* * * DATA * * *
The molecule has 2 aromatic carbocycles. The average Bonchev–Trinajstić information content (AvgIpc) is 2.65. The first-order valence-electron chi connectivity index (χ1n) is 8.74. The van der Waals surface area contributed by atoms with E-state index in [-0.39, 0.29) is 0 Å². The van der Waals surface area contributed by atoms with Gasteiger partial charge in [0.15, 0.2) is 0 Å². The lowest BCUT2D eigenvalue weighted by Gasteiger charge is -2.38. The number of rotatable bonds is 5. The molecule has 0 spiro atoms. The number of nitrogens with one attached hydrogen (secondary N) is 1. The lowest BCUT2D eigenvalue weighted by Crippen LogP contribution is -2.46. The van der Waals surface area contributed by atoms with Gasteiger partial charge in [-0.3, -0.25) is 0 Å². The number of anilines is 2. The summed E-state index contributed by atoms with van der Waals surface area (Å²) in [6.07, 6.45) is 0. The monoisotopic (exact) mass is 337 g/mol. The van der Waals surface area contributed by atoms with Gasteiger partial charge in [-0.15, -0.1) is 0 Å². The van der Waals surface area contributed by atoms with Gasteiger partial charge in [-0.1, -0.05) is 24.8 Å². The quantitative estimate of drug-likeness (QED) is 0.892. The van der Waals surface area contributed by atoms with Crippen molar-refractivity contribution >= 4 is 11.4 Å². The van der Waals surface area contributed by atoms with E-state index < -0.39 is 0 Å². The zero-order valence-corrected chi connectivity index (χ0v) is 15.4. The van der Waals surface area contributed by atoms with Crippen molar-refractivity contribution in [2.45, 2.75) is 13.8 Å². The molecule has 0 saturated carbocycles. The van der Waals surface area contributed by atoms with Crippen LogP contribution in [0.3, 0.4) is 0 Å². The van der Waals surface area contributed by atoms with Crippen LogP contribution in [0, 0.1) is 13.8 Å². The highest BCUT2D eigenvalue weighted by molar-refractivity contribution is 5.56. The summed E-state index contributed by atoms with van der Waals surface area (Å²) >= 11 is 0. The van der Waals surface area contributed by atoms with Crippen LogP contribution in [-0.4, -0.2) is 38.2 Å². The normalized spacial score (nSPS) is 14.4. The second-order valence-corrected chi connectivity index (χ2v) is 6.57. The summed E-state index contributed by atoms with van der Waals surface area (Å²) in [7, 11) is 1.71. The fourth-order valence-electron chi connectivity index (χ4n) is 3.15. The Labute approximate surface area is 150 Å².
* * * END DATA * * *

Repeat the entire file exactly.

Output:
The molecule has 2 aromatic carbocycles. The average Bonchev–Trinajstić information content (AvgIpc) is 2.65. The first-order valence-electron chi connectivity index (χ1n) is 8.74. The van der Waals surface area contributed by atoms with E-state index in [-0.39, 0.29) is 0 Å². The van der Waals surface area contributed by atoms with Gasteiger partial charge in [0.15, 0.2) is 0 Å². The lowest BCUT2D eigenvalue weighted by Gasteiger charge is -2.38. The number of rotatable bonds is 5. The molecule has 0 spiro atoms. The number of nitrogens with one attached hydrogen (secondary N) is 1. The lowest BCUT2D eigenvalue weighted by Crippen LogP contribution is -2.46. The van der Waals surface area contributed by atoms with Gasteiger partial charge in [-0.3, -0.25) is 0 Å². The number of anilines is 2. The summed E-state index contributed by atoms with van der Waals surface area (Å²) in [6.07, 6.45) is 0. The monoisotopic (exact) mass is 337 g/mol. The van der Waals surface area contributed by atoms with Gasteiger partial charge in [-0.15, -0.1) is 0 Å². The van der Waals surface area contributed by atoms with Gasteiger partial charge in [-0.1, -0.05) is 24.8 Å². The quantitative estimate of drug-likeness (QED) is 0.892. The van der Waals surface area contributed by atoms with Crippen molar-refractivity contribution >= 4 is 11.4 Å². The van der Waals surface area contributed by atoms with E-state index < -0.39 is 0 Å². The zero-order valence-corrected chi connectivity index (χ0v) is 15.4. The van der Waals surface area contributed by atoms with Crippen molar-refractivity contribution in [2.45, 2.75) is 13.8 Å². The molecule has 0 saturated carbocycles. The van der Waals surface area contributed by atoms with Crippen LogP contribution in [0.3, 0.4) is 0 Å². The van der Waals surface area contributed by atoms with Crippen LogP contribution in [0, 0.1) is 13.8 Å². The highest BCUT2D eigenvalue weighted by molar-refractivity contribution is 5.56. The summed E-state index contributed by atoms with van der Waals surface area (Å²) >= 11 is 0. The van der Waals surface area contributed by atoms with Crippen LogP contribution in [-0.4, -0.2) is 38.2 Å². The normalized spacial score (nSPS) is 14.4. The second-order valence-corrected chi connectivity index (χ2v) is 6.57. The summed E-state index contributed by atoms with van der Waals surface area (Å²) in [7, 11) is 1.71. The fourth-order valence-electron chi connectivity index (χ4n) is 3.15. The Labute approximate surface area is 150 Å².